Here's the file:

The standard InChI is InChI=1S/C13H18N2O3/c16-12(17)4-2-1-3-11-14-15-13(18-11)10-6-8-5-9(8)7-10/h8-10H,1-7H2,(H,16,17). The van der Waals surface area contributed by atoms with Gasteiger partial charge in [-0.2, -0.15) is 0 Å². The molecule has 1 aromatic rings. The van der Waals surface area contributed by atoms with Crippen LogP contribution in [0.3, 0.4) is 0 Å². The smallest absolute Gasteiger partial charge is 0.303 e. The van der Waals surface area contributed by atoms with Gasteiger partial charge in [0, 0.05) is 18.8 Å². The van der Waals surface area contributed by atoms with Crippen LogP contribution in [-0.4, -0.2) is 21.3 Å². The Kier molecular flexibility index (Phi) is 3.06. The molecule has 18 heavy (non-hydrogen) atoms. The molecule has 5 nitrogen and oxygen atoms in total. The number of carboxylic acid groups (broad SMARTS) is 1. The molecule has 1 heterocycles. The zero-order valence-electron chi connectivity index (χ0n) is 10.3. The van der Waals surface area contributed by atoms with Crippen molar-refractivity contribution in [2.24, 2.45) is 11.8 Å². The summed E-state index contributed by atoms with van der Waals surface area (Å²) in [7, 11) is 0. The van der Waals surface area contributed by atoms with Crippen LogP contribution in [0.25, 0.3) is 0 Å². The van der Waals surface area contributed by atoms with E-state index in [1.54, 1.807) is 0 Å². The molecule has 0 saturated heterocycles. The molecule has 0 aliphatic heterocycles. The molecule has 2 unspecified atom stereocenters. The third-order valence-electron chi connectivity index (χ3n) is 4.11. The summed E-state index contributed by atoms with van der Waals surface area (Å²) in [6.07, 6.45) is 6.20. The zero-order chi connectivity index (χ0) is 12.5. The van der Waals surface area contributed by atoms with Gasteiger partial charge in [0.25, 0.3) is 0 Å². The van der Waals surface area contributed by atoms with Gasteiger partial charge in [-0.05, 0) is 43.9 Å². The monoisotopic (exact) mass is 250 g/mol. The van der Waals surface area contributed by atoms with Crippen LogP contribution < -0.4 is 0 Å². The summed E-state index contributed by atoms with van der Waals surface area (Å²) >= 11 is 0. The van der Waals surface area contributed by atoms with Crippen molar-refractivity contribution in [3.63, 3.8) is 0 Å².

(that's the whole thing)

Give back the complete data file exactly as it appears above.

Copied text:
The standard InChI is InChI=1S/C13H18N2O3/c16-12(17)4-2-1-3-11-14-15-13(18-11)10-6-8-5-9(8)7-10/h8-10H,1-7H2,(H,16,17). The van der Waals surface area contributed by atoms with Gasteiger partial charge in [-0.2, -0.15) is 0 Å². The molecule has 1 aromatic rings. The van der Waals surface area contributed by atoms with Crippen LogP contribution in [0.3, 0.4) is 0 Å². The smallest absolute Gasteiger partial charge is 0.303 e. The van der Waals surface area contributed by atoms with Gasteiger partial charge in [0, 0.05) is 18.8 Å². The van der Waals surface area contributed by atoms with Crippen LogP contribution in [-0.4, -0.2) is 21.3 Å². The Kier molecular flexibility index (Phi) is 3.06. The molecule has 18 heavy (non-hydrogen) atoms. The molecule has 5 nitrogen and oxygen atoms in total. The number of carboxylic acid groups (broad SMARTS) is 1. The molecule has 1 heterocycles. The zero-order valence-electron chi connectivity index (χ0n) is 10.3. The van der Waals surface area contributed by atoms with Crippen molar-refractivity contribution in [2.24, 2.45) is 11.8 Å². The summed E-state index contributed by atoms with van der Waals surface area (Å²) in [7, 11) is 0. The van der Waals surface area contributed by atoms with Crippen LogP contribution in [0.25, 0.3) is 0 Å². The van der Waals surface area contributed by atoms with E-state index in [1.54, 1.807) is 0 Å². The molecule has 0 saturated heterocycles. The molecule has 0 aliphatic heterocycles. The molecule has 2 unspecified atom stereocenters. The third-order valence-electron chi connectivity index (χ3n) is 4.11. The summed E-state index contributed by atoms with van der Waals surface area (Å²) in [6.07, 6.45) is 6.20. The zero-order chi connectivity index (χ0) is 12.5. The van der Waals surface area contributed by atoms with Gasteiger partial charge in [0.25, 0.3) is 0 Å². The van der Waals surface area contributed by atoms with Gasteiger partial charge in [-0.05, 0) is 43.9 Å². The monoisotopic (exact) mass is 250 g/mol. The van der Waals surface area contributed by atoms with Crippen LogP contribution < -0.4 is 0 Å². The summed E-state index contributed by atoms with van der Waals surface area (Å²) >= 11 is 0. The van der Waals surface area contributed by atoms with Crippen molar-refractivity contribution in [3.63, 3.8) is 0 Å².